"We expect you to be good stewards of our environment," Blanco said. "The process will be tough, but I hope Shintech, as a world-class company, will exceed our toughest requirements." Other state officials amplify her message, stressing that a healthy environment is the governor's top priority.
WHILE BLANCO IS TAKING PAINS to distance herself from her predecessor, Shintech also seems to have learned a few lessons about public relations from its earlier experiences in Louisiana. Prior to the announcement about the new facility's location, a Shintech manager held three public meetings to explain what the company hoped to build. By most accounts, the community responded positively to the outreach. "It was a blowout at all three meetings," says Ourso. "The people wanted the economic development, the people wanted the jobs."
However, Kirkland says that there is a low murmur of dissent, and that several people have told her that they didn't speak up at the public meetings because they felt intimidated. Others who felt passionately about keeping the Shintech plant out of Louisiana in the late 1990s simply don't have the energy to go through another long ordeal, she says.
"The first time, hundreds of people came out, saying we have too many chemicals, we don't want another plant here," says Kirkland. "They did everything they were supposed to do -- they wrote letters, they went to meetings, they carried signs in parades, and that plant still came, the government let them come. This time around, they're not stupid. They think, I did all that last time to no avail, why should I do it again?' You have people who feel let down by the government and the process. So they're not getting involved."
Both Kirkland and Orr say they're not yet certain how strenuously their environmental groups will protest the construction of the new facility. But even if the community as a whole embraces the new plant, Orr says she'll still push for strict standards on the emission of toxins, including vinyl chloride, and vigilant monitoring by the state.
"If the parish is willing to accept the plant, you want it to be as protective of worker heath and public health as possible," says Orr. As the new facility goes through the permitting process, LEAN will examine the technological specifications spelled out in the permit, looking for areas where it sees room for improvement. "That kind of technical discussion is what we're looking forward to -- not just the rhetoric," says Orr.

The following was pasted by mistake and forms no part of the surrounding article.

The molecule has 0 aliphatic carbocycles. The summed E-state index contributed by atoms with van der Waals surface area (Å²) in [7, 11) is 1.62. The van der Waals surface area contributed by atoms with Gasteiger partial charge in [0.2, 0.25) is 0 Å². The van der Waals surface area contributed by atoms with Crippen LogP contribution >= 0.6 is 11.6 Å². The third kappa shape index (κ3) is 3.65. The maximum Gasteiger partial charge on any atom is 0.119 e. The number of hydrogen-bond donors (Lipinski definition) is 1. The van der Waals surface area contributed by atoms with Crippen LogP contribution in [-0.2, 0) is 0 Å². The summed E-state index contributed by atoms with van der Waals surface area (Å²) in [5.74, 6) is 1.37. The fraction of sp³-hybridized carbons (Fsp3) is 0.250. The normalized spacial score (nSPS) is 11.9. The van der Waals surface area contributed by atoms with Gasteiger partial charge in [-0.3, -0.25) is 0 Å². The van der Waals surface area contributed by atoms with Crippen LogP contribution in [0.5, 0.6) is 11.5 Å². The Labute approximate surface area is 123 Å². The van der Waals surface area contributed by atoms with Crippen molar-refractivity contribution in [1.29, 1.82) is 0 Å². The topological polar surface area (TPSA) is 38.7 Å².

SEVERAL FACTORS WILL COMBINE to make the new Shintech facility a clean one, says David Wise, the plant manager for Shintech's facility in Addis. He says the new plant will be subject to some of the most rigorous regulations in the country, as newly constructed plants are required to have low emission levels. In addition, the plant will be located within the Greater Baton Rouge area, which has been designated an "ozone non-attainment" area by the federal government, due to its already high pollution levels. This means that any plant within the area has to keep emissions that contribute to smog to a bare minimum.
And then, says Wise, there is the company's belief that running a clean plant makes good business sense. "Emissions are basically lost raw materials or product," he says. "If you're sending it out into the air, you're definitely not using it or selling it to the customer." To prove that the company means what it says, he points to the Addis facility, which he says has cut its emissions to one-third of the amount it is permitted to release.
This combination of new technology and dedication to efficiency should serve as a model for other new businesses in the state, says Michael Olivier, secretary of the state Department of Economic Development. "This is going to be Star Wars technology," he says, "where these people are going to be managing and utilizing technology that is not currently in play in most chemical plants." The plastics and the chemicals that Shintech make are the building blocks of our modern world, says Olivier. Rather than demonize the producers of such materials, he says, "we need to have new technology applied that will reduce the risk of that production." If Louisiana is going to continue to build up its chemical corridor, he says, such a technological upgrade is the first step.
Environmentalists, however, say that by continuing to focus on the petrochemical industry, Louisiana isn't building on its strengths -- it's refusing to examine new options. "All this economic development is going down the same path we went down before, with the same problems. We should learn from our mistakes," says Liz Avants, who co-directs the Iberville Parish environmental group AWARE. "God blessed us with rich natural resources; we could be the organic food capital of the world. Let's look in that direction."
Others say that adding another plant that emits the chemical vinyl chloride to those that already exist poses an unacceptable health risk. Even if Shintech proves to be an exemplary and clean plant, they say, these things add up. Shelly Licciardi has a personal reason for being concerned: in April of 2004, her fiance was diagnosed with glioblastoma, a type of brain cancer. She says the doctors can't tell what caused it, but her first thought was that it might have something to do with the chemical plants near his home in Plaquemine, in Iberville Parish. "It's this little bitty town, and it's surrounded by three polyvinyl chloride plants," she says. "It's ridiculous that they're putting another plant there."
Some studies have linked incidences of glioblastoma with vinyl chloride exposure, but Shintech's David Wise says the chemical has only been found to be dangerous when workers were exposed to extremely high doses of it for long periods of time. That no longer happens, he says, because of strict safety regulations. Due to the company motto of "live locally, hire locally, buy locally," he says he can vouch for the Shintech plant's safety to the public health. "I live less than two miles from our existing Addis facility, so I guess I'm putting my money where my mouth is," he says.